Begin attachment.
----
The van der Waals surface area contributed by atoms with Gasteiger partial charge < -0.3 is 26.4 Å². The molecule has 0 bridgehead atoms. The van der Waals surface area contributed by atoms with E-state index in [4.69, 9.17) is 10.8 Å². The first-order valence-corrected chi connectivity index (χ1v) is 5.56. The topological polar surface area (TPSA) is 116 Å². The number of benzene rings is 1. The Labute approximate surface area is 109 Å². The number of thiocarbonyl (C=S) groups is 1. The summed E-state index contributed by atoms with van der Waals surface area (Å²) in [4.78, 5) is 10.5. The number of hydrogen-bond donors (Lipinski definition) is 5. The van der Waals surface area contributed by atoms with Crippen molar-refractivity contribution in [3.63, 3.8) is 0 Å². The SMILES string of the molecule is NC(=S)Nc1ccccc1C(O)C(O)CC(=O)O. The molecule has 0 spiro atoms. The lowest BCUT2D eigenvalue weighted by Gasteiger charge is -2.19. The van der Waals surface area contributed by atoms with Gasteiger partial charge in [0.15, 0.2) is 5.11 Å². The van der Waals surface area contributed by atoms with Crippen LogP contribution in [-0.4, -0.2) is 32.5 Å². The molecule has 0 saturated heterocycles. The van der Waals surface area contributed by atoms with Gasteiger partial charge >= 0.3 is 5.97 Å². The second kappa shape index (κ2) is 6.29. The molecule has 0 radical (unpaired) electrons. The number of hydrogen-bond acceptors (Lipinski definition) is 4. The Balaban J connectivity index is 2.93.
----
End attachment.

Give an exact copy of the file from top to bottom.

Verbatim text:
The van der Waals surface area contributed by atoms with Gasteiger partial charge < -0.3 is 26.4 Å². The molecule has 0 bridgehead atoms. The van der Waals surface area contributed by atoms with E-state index in [4.69, 9.17) is 10.8 Å². The first-order valence-corrected chi connectivity index (χ1v) is 5.56. The topological polar surface area (TPSA) is 116 Å². The number of benzene rings is 1. The Labute approximate surface area is 109 Å². The number of thiocarbonyl (C=S) groups is 1. The summed E-state index contributed by atoms with van der Waals surface area (Å²) in [4.78, 5) is 10.5. The number of hydrogen-bond donors (Lipinski definition) is 5. The van der Waals surface area contributed by atoms with Crippen molar-refractivity contribution in [3.63, 3.8) is 0 Å². The SMILES string of the molecule is NC(=S)Nc1ccccc1C(O)C(O)CC(=O)O. The molecule has 0 spiro atoms. The lowest BCUT2D eigenvalue weighted by Gasteiger charge is -2.19. The van der Waals surface area contributed by atoms with Gasteiger partial charge in [0.15, 0.2) is 5.11 Å². The van der Waals surface area contributed by atoms with Crippen LogP contribution in [-0.4, -0.2) is 32.5 Å². The molecule has 0 saturated heterocycles. The van der Waals surface area contributed by atoms with Gasteiger partial charge >= 0.3 is 5.97 Å². The second kappa shape index (κ2) is 6.29. The molecule has 0 radical (unpaired) electrons. The number of hydrogen-bond acceptors (Lipinski definition) is 4. The Balaban J connectivity index is 2.93.